‘Hold the Anchovies’ excerpt
‘The usual for Cynthia,’ Suzy, the phone girl, shouted across the bustle of the pizza shop.
The usual. Now what would that be? I slapped out the dough and tried NOT to think about Cynthia’s usual. Now 13 Brown St’s usual was a triple pepperoni with double sauce and double cheese. 25 Sullivan St was a Supreme with half olives. Big Barry’s was a beef, olives and anchovies! Uggh! The only thing I knew for certain about Cynthia’s usual was to Hold the Anchovies!
I threw the pizza down on the tray and poured on the sauce, making circular motions from the middle with the ladle, spreading the red mixture evenly, leaving a symmetrical edge all the way around. My hand hovered over the cheese. What would Cynthia say if I left the cheese off? There were other weirdoes out there who ordered pizza with no cheese. But where was the fun in that? I grabbed a handful of mozzarella and spread it over the pizza.
I decided to let my subconscious make the pizza and closed my eyes as I placed my hand over the row of ingredients. Pepperoni — yes. I opened my eyes between ingredients to make sure I was hitting the pizza base — but arranged the ingredients haphazardly — making sure the pattern had some distinction. I didn’t want to hear her say my life in the upcoming months was going to be boring and routine. Capsicum – the green strands making criss-cross patterns across the discs of pepperoni. Onion. Spicy pork and pineapple. Another handful of cheese and Alex stuck her in the oven, smiling at me.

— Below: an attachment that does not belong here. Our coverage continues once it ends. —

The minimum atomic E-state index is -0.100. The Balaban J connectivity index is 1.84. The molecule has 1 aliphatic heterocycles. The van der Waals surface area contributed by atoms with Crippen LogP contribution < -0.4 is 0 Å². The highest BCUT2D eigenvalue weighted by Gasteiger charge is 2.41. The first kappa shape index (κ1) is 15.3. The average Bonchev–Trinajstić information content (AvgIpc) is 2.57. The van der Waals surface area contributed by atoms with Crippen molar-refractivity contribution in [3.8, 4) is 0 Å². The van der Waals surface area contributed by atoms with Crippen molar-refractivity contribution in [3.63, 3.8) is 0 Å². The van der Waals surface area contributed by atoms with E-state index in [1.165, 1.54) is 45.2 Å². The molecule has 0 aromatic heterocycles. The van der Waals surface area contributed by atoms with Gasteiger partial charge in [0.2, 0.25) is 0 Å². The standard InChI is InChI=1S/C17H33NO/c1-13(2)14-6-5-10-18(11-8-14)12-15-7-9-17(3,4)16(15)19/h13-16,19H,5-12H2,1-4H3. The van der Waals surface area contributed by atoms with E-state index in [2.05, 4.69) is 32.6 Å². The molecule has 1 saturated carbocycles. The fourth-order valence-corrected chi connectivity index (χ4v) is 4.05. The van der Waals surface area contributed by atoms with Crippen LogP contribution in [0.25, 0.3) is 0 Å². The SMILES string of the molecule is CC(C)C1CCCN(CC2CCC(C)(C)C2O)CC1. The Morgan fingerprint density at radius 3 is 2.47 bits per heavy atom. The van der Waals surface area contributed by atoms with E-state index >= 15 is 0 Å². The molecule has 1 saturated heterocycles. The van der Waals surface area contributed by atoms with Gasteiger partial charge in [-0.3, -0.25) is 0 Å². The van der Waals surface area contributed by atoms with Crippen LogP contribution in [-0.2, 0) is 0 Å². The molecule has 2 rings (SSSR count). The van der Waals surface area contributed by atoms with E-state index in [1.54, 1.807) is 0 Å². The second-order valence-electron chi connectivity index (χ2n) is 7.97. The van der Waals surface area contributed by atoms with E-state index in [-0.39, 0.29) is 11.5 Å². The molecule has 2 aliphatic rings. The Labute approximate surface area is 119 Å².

‘I wonder what Madame Cynthia will say about this fine creation.’
I smiled back, melting like the mozarella.
‘You know, you just made the Alex special?’ He nodded back at the oven. And winked.
‘I laughed. Well, I made it with my eyes closed so it wasn’t intentional.’
‘Shame that. I thought you were trying to tell me something.’
Was he flirting? He turned back to the oven to retrieve the pizzas that were ready to be delivered. Slid the spatula in one quick motion, piled it into the box, and cut the pizza into quarters, and then eighths perfectly, avoiding any accusation of diet slices. I watched his tanned arms and his perfect butt. Boy, was he cute!
There was no time to stop and think about Alex. It was driving time. Delivery time. That was the time to think. To mull over how he’d been behaving in the last few weeks. It was Friday night and it was frantic. Five orders were waiting my attention before I took out Cynthia’s pizza to her for my regular pizza reading.
I concentrated on the pizzas, trying to get Alez’s sexy smile out of my mind. It was crucial to get the orders right, to hope the phone girls had written down the correct codes — ‘p’ was for pepperoni, not for pineapple. And it was easy for the new ones to get it wrong, with the pressure of the constantly ringing phones. But by the time the pizza reached its destination, and the person discovered that pineapple had replaced pepperoni, the driver would be halfway back to the store, and the irate customer would be on the phone demanding a replacement. Another pizza would be made and despatched to the customer.
For the last three months, I had no social life. Drongo’s Pizza was my social life. Uni by day, pizza deliverer at night. Almost every night. And invariably Friday and Saturday night – the traditional pizza nights of the week. But I couldn’t complain. I was earning good money. And spending it! And it was like coming to a party every weekend. I was working with a bunch of good looking blokes and gals. And they were all flirtatious and friendly. Because this was our Friday and Saturday night — stuck in a pizza place making pizzas –- this was our social life –- we flirted with each other, we turned every night into a party atmosphere. Coming to work was fun. The air was laden with sexual innuendo as we sized each other up. And even the customers were interesting.
Copyright 2008 Diane Curran